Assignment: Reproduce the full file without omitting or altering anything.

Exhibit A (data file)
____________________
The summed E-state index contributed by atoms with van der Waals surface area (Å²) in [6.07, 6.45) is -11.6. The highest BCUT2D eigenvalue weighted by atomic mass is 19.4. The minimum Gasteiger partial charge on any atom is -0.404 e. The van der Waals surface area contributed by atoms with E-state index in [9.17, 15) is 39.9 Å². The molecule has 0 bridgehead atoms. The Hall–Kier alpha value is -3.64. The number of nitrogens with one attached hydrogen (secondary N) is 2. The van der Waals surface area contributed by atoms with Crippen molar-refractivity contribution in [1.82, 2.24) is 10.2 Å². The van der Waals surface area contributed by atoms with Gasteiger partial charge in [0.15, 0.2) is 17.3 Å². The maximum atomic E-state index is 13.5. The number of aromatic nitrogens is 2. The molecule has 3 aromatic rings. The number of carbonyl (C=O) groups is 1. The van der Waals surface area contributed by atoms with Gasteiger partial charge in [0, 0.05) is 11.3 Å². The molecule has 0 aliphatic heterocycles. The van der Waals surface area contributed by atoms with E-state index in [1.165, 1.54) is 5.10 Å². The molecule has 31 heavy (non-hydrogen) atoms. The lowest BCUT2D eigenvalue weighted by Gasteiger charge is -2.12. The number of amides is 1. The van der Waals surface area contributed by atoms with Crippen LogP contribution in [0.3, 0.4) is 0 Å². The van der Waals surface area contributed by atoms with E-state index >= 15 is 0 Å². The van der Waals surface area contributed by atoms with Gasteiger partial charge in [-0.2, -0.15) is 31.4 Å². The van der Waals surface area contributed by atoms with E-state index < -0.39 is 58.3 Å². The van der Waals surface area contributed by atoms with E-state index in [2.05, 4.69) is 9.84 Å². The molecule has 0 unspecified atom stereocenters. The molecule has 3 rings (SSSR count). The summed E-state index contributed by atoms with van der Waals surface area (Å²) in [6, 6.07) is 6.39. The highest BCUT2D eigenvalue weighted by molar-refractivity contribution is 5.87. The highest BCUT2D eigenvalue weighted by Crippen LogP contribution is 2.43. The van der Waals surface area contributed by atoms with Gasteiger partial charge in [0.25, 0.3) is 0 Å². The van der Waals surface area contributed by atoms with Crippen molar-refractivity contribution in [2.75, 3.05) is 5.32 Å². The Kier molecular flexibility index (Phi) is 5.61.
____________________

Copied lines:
The summed E-state index contributed by atoms with van der Waals surface area (Å²) in [6.07, 6.45) is -11.6. The highest BCUT2D eigenvalue weighted by atomic mass is 19.4. The minimum Gasteiger partial charge on any atom is -0.404 e. The van der Waals surface area contributed by atoms with E-state index in [9.17, 15) is 39.9 Å². The molecule has 0 bridgehead atoms. The Hall–Kier alpha value is -3.64. The number of nitrogens with one attached hydrogen (secondary N) is 2. The van der Waals surface area contributed by atoms with Crippen molar-refractivity contribution in [1.82, 2.24) is 10.2 Å². The van der Waals surface area contributed by atoms with Gasteiger partial charge in [0.15, 0.2) is 17.3 Å². The maximum atomic E-state index is 13.5. The number of aromatic nitrogens is 2. The molecule has 3 aromatic rings. The number of carbonyl (C=O) groups is 1. The van der Waals surface area contributed by atoms with Gasteiger partial charge in [0, 0.05) is 11.3 Å². The molecule has 0 aliphatic heterocycles. The van der Waals surface area contributed by atoms with E-state index in [1.165, 1.54) is 5.10 Å². The molecule has 31 heavy (non-hydrogen) atoms. The lowest BCUT2D eigenvalue weighted by Gasteiger charge is -2.12. The number of amides is 1. The van der Waals surface area contributed by atoms with Crippen LogP contribution in [0.3, 0.4) is 0 Å². The van der Waals surface area contributed by atoms with E-state index >= 15 is 0 Å². The van der Waals surface area contributed by atoms with Gasteiger partial charge in [-0.2, -0.15) is 31.4 Å². The van der Waals surface area contributed by atoms with E-state index < -0.39 is 58.3 Å². The van der Waals surface area contributed by atoms with E-state index in [2.05, 4.69) is 9.84 Å². The molecule has 0 unspecified atom stereocenters. The molecule has 3 rings (SSSR count). The summed E-state index contributed by atoms with van der Waals surface area (Å²) in [6, 6.07) is 6.39. The highest BCUT2D eigenvalue weighted by molar-refractivity contribution is 5.87. The highest BCUT2D eigenvalue weighted by Crippen LogP contribution is 2.43. The van der Waals surface area contributed by atoms with Gasteiger partial charge in [0.25, 0.3) is 0 Å². The van der Waals surface area contributed by atoms with Crippen molar-refractivity contribution in [2.75, 3.05) is 5.32 Å². The Kier molecular flexibility index (Phi) is 5.61.